Globe-Gazette from Mason City, Iowa on October 1, 1949 · Page 22
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Globe-Gazette from Mason City, Iowa · Page 22

Mason City, Iowa
Issue Date:
Saturday, October 1, 1949
Page 22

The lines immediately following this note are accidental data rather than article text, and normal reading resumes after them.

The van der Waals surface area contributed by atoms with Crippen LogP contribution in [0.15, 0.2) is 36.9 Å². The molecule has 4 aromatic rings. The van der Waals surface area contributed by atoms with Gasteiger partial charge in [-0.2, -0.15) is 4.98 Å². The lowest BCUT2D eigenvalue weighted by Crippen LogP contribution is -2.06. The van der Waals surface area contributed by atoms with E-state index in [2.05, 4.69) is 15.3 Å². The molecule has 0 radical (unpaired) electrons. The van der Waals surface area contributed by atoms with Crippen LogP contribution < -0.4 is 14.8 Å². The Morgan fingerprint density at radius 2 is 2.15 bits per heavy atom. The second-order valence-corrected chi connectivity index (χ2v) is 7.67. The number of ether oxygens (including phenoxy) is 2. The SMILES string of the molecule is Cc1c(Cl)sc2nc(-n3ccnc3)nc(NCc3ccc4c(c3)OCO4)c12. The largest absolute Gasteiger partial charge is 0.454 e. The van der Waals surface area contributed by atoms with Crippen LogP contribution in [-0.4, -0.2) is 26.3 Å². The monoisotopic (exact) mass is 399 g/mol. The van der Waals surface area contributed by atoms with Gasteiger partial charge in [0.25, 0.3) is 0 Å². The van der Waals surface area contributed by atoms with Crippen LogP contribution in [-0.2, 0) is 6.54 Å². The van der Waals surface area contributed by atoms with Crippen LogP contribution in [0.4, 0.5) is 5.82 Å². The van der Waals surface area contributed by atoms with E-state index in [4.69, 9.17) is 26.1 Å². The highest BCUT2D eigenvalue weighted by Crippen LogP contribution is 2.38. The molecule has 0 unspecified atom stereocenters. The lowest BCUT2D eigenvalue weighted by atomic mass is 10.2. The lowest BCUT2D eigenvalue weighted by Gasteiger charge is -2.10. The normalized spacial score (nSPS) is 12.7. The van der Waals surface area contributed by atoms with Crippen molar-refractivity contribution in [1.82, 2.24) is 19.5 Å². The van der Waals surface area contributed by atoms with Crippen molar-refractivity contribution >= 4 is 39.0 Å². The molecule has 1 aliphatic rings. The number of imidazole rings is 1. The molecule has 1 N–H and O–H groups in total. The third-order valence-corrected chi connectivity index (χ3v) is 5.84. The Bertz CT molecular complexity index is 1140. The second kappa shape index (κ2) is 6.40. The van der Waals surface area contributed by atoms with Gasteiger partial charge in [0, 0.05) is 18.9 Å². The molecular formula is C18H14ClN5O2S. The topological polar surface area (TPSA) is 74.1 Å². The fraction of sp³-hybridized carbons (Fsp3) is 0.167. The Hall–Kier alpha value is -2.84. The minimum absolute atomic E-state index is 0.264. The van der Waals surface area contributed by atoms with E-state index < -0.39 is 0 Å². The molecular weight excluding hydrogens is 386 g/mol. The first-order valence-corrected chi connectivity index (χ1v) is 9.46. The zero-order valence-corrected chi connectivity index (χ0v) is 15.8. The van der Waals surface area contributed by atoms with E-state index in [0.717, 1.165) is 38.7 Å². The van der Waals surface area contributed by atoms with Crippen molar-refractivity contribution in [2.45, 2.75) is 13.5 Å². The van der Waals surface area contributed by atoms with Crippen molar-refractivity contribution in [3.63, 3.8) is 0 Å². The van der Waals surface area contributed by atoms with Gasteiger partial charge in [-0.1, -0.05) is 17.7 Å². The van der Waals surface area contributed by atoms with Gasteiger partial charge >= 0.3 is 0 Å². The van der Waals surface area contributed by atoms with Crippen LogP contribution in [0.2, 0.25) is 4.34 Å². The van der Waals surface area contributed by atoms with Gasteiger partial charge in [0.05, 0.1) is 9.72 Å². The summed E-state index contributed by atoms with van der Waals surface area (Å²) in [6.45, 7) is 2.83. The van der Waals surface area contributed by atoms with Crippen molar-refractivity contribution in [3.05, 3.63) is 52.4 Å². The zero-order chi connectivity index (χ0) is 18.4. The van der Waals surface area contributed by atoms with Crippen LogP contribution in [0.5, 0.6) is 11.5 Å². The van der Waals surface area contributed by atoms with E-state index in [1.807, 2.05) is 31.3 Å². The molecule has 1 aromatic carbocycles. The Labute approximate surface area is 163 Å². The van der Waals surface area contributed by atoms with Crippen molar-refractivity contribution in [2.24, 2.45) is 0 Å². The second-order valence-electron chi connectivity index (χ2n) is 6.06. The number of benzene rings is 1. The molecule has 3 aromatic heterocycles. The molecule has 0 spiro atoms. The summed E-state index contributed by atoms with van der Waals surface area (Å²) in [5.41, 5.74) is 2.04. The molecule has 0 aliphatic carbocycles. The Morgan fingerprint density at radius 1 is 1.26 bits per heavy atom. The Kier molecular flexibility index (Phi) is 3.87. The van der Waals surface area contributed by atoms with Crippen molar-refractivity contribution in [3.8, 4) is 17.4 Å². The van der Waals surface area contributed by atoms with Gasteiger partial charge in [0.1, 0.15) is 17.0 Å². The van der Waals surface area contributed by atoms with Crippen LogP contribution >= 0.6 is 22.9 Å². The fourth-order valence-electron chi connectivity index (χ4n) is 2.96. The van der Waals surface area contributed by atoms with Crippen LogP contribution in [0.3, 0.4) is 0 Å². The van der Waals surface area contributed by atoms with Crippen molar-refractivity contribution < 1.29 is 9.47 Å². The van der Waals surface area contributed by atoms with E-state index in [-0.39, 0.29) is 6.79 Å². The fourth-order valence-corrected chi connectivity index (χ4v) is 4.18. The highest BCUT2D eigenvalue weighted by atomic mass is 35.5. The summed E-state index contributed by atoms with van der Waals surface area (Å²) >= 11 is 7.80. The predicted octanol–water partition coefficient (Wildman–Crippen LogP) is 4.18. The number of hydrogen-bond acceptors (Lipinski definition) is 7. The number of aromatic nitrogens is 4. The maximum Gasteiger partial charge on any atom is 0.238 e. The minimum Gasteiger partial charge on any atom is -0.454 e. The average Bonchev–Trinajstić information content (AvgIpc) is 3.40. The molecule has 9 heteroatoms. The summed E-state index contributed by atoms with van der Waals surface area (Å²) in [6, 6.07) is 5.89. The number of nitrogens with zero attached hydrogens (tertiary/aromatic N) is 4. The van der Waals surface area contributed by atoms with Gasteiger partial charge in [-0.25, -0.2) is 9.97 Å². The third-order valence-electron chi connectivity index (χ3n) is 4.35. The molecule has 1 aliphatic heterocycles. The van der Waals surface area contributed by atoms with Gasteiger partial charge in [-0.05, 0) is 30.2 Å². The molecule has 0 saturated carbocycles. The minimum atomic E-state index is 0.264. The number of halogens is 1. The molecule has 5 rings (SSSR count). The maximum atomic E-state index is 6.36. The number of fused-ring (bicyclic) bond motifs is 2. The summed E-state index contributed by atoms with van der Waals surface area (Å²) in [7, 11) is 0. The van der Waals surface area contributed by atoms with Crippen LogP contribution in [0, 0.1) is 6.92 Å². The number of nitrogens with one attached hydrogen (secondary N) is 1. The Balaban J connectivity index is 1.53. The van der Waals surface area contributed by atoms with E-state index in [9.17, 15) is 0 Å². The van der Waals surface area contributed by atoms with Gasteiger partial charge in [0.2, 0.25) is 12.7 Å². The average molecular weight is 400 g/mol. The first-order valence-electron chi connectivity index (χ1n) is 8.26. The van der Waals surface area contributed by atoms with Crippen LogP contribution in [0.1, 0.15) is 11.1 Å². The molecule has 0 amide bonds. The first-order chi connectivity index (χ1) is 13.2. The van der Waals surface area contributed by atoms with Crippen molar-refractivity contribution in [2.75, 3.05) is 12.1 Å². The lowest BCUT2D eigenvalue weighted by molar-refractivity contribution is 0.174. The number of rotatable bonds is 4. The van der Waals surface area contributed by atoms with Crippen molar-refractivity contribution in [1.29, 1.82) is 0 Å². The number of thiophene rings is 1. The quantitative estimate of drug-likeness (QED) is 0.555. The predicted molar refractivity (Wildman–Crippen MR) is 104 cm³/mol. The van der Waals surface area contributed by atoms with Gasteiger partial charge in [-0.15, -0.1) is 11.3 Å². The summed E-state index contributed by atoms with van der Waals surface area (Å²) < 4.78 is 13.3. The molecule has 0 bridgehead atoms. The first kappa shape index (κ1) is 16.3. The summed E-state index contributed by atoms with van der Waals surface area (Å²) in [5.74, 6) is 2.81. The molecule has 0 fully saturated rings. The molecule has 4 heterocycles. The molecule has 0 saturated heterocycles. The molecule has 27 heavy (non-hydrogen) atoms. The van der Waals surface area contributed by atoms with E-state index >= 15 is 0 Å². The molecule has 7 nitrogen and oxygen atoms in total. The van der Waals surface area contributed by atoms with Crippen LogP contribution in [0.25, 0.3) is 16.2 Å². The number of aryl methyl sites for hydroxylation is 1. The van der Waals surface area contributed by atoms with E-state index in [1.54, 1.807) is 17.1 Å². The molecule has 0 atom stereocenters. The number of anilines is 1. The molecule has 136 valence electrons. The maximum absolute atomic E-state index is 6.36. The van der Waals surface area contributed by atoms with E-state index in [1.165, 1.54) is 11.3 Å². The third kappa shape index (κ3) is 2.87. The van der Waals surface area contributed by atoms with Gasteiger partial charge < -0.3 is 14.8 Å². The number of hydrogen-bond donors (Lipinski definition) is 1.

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Tests in Pathological Laboratory Must Be Done Exactly Right Every Time and Quickly TIME SAVER—In above view of the pathological laboratory at St. Joseph hospital can be, seen .the modern .equipment. The use of this up-to-date lab cuts down on the time nece&sary to get all reports doctors may want in a hurry. David Wexler, Miss Ella Ernst and Clarence Kalapperick are the technicians at work. At lower left is Miss Maxine Sanberg at a microscope in the Park hospital pathological laboratory and at right are Miss Katheryn Davis and Gordon Paul, medical technologist in a private clinical laboratory. ilobe-Gazette Editor Again to Head Easter Sale Drive Next Spring The Easter Seal campaign of the Iowa State Society for Crippled Children and Adults headed by, W. Earl Hall; Mason .City Globe-Gazette editor, for the past 2 years will be under his direction ' again next spring. Mr. Hall has also been named as a member of the committee on lay education for the Iowa division of the American Cancer Society. Doctors Help Rebuild Many Libraries Abroad American doctors are helping to rebuild European medical libraries. Many of these libraries had been ruined during the war. Others have become outdated because they were unable' to keep apace with medical progress in other countries. The American Medical association is co-operating with CARE in obtaining medical books, microfilms and funds for this rebuilding program. Many of the inspectors who safeguard the milk supplies of our principal cities are licensed doctors of medicine. / Food You Must Have to Sustain Life! WHAT ABOUT WATER? When the gentle rains come, moisture is provided for the ground from which we get our food. That is Mother Nature's way of looking after us. But WATER for Human consumption, and other uses, is quite another matter for people LIVING IN THE CITY. It.must he available at all times and it must be PURE. The job of the MASON CITY WATER DEPARTMENT is to supply you with ample quantities of PURE WATER, free of foreign substances, at the turn of a faucet. WATER must be available for kitchen, table and bathroom use for watering your lawn in the summer time — washing your car — and an ample quantity of WATER must be ready for the firemen in case of fire. This WATER supply for all your needs is ready for you 24 hours of every day, here in Mason City. WATER is essential. Without WATER there would be no life! And remember, WATER in MASON CITY is supplied at a yERY ECONOMICAL COST! MASON CITY WATER DEPARTMENT Definite Diagnosis is Essential in Today's Medicine A pathological laboratory is no place for guesswork. The results not only have to be right—but have to be right the first time. The absolute perfection of work demanded by the laboratories at Park and St. Joseph's hospitals and in private clinical laboratories is the thing most impressed on the mind of a visitor within these scientific walls. Here, medical diagnosis is confirmed, degree of infection determined, blood tests and counts are made, bacteria isolated, and a th6usand other branches of pathology carried on. The Word Defined The study of pathology is not a new thing. It began about 100 years ago. But first—a definition of the word. Pathology is the branch of medicine which deals with the causes of diseases; the anatomical, physiological, and functional changes which these causes induce, and the methods by which the body combats both causes and changes. Pathology first consisted mainly in investigation of the changes found in the human body after death. At that time, a pathological laboratory formed a very small part of a hospital. Now, after years of work resulting in better tests and more of them, the laboratory is an absolute necessity to medical practice. The Hospital "Detective" In the surgical specimen department of the laboratory lies the detective of the hospital. It is an ever - present voluntary check of the quality of service rendered the patients by the American doctors. Tissue from every operation performed in the hospital go to the lab for complete test. In that test lies the answer as to whether or not the operation was necessary. This work gives the attending physician a definite diagnosis to work on. It helps him in prescribing treatment for the patient and tells him if some other unsuspected activity is present in the tissue. In routine work, the results are out in a day or two, however, if a doctor has a patient on the operating table and calls for a quick report, the hospital laboratories can provide it in a matter of minutes. This is used frequently in cancer cases and eliminates the necessity of 2 operations. A tiny piece of the organ believed to be cancerous is removed by the surgeon. The frozen section is examined quickly and, if the tissue proves to be malignant, the operation is performed, all without the patient leaving the operating table. * Highly Technical The bacteriology department of the lab is also most important. Here, cultures are made from sputum, blood, etc., to determine if harmful bacteria are present. Children suffering from what is believed to be meningitis are benefited by this part of the laboratory. After culture is made from the spinal fluid of the child, it is possible to identify the type of meningitis. Only one type is contagious and requires removal to an isolation hospital. It takes several days to make a blood culture for typhoid victims as well as tubercular patients. While the tests are being made, the patients are sometimes kept in the hospital under strict isolation conditions. Carried on day by day in the lab are the general chemical tests so necessary to the well-being of the patient. Routine reports on blood and urine specimens must be received by the doctors before any patient can undergo surgery Several Purposes Served These tests are for several purposes. First, to prove the doctor's diagnosis. This is especially noticeable in appendicitis, when a count of the white cells in the blood and a microscopic study ol a urine specimen can almost definitely determine whether the patient actually has appendicitis or is suffering from a kidney infection. In case of an emergency, this blood test can also aid the surgeon in deciding if the appendectomy must be performed at once or if it can wait until the next day. The 2nd purpose of the test is to discover, by a count of the red and white cells in the blood specimen, if the patient has anemia, which might call for a blood transfusion before or after the operation. These general tests, then, are to give the operating doctor any information of a condition possibly existing which could make the operation a danger to the patient's life or a condition that would enable the surgeon to know in advance what he might come up against during the course of the operation. He is thus prepared for any emergency. Blood Sugar Tests The lab runs many blood cugnr tests. It is the first thing called for by a doctor when he suspects diabetes. By the results, he can judge and regulate treatment. This is only a smattering of the clinic problems daily confronting the technicians at the hospitals. They realize the tremendous responsibility resting on their shoulders and strive continually to give better service. Probably 9 out of 10 persons to enter a hospital have no idea what a pathological laboratory is and what it does for its patients. Without the laboratory, probably that same 0 out oC 10 persons would never have the opportunity o{ knowing the exact diagnosis of their illness, as well as its cause land effect. Education of Dentists Is Big Expense Students Must Rank High ScholasticaMy Cost of a dental education and establishment of an office is $15,000 to $25,000, depending on the type of training and the kind of practice. Dental schools will accept only students who rank high scholastically in high school and college. The prospective student must be interested in sciences and have a high degree of skill with his hands. He must have physical stamina to stand at a chair all day and must be free from physical handicaps which might interfere with his work. In addition, he must have personal qualities of initiative, maturity, emotional control neatness and a high standard of ethical conduct. 3 Divisions of Training: Requirements for entrance into a dental school are at least 2 years of liberal arts training. Some schools require 3. In this work the applicant must be well up in the top 4th of his class to be considered. Dental school requirements for a degree are 2 years of pre-dental training and 4 years of dental training with additional work in internships and post - graduate study for degrees in a specialty. Training falls into 3 divisions: (1) Basic and medical sciences for the first 2 years. (2) Training in technical skills. (3) Clinical theory and practice. The training, counting tuition, equipment in schools, laboratory fees, special texts, loss of possible remuneration while in school and finally the setting up of an office for practice is from $15,000 to $25,000. Comprehensive Examination Before entering practice, the graduate must pass an additional examination by the state board of dental examiners of the state in which he desires to practice. This is a comprehensive examination of 4 days duration of the graduate's qualifications as to theoretical knowledge, clinical skills and general aptitude for the prac- tice of dentistry in a private of-' fice. The state requires this examination for the protection of the public upon which the candidate hopes to practice. Furthermore the American Dental association and its component societies, as well as the state board, demand that the dentist maintain these high standards of ethical conduct and practice or be subject to loss of license. Believe in Present Form Decay of the teeth and diseases of the oral cavity are almost universal complaints. Practically every individual has some oral human organism and as such the whole human body must be taken into consideration when treated. A dentist has to be a scientist, physician, mechanic, engineer, an artist, a sculptor, and a,psychologist. Dentistry made a great contribution to the war effort by placing the mouths of the fighting forces in proper condition and maintaining this condition under all difficulties. Dentistry, lieves that like medicine, be- the best scientific H»on City Globe-G»«tf«, H»i*n trouble to a greater or lesser de- | Sept; 30, 1949 gree. The rnouth and associated structures are an integral part of the t Cliy, I services to humanity can be performed in the present form. Great strides have been made in public health dentistry by constant study of dental diseases and the newer discoveries of the ammonium iron and fluorine show promise of reducing materially the amount of oral disease. CANCER DEATHS In Iowa, there is one death from cancer every 2i hours—10 every day; in the country as a whole, 525 cancer deaths every day—2 every 5 minutes. For Those Who Count Their Time in Seconds • Especially Doctors . . . WATCH THAT IS DISTINCTIVE RELIABLE ELGIN GRUEN BULOVA LONGINES CROTON "C" ... 18 Jewel 14K Natural Gold DIAMONDS 102 North Federal THE MEMBERS OP THE VETERAN of FOREIGN WARS PAY TRIBUTE TO THE MEDICAL AND DENTAL SOCIETIES OF CERRO GORDO COUNTY v\J e In peace as it was in war, it is gratifying to knoy/ that the best in medical and dental science and care is available to the people of this FREE THINKING COUNTRY. America, the healthiest nation on the face of the earth is also the most progressive and the most prosperous. May we always keep it that way. VFW CLUB OPEN TO MEMBERS ONLY 1315 4th St. S. W. Phone 1242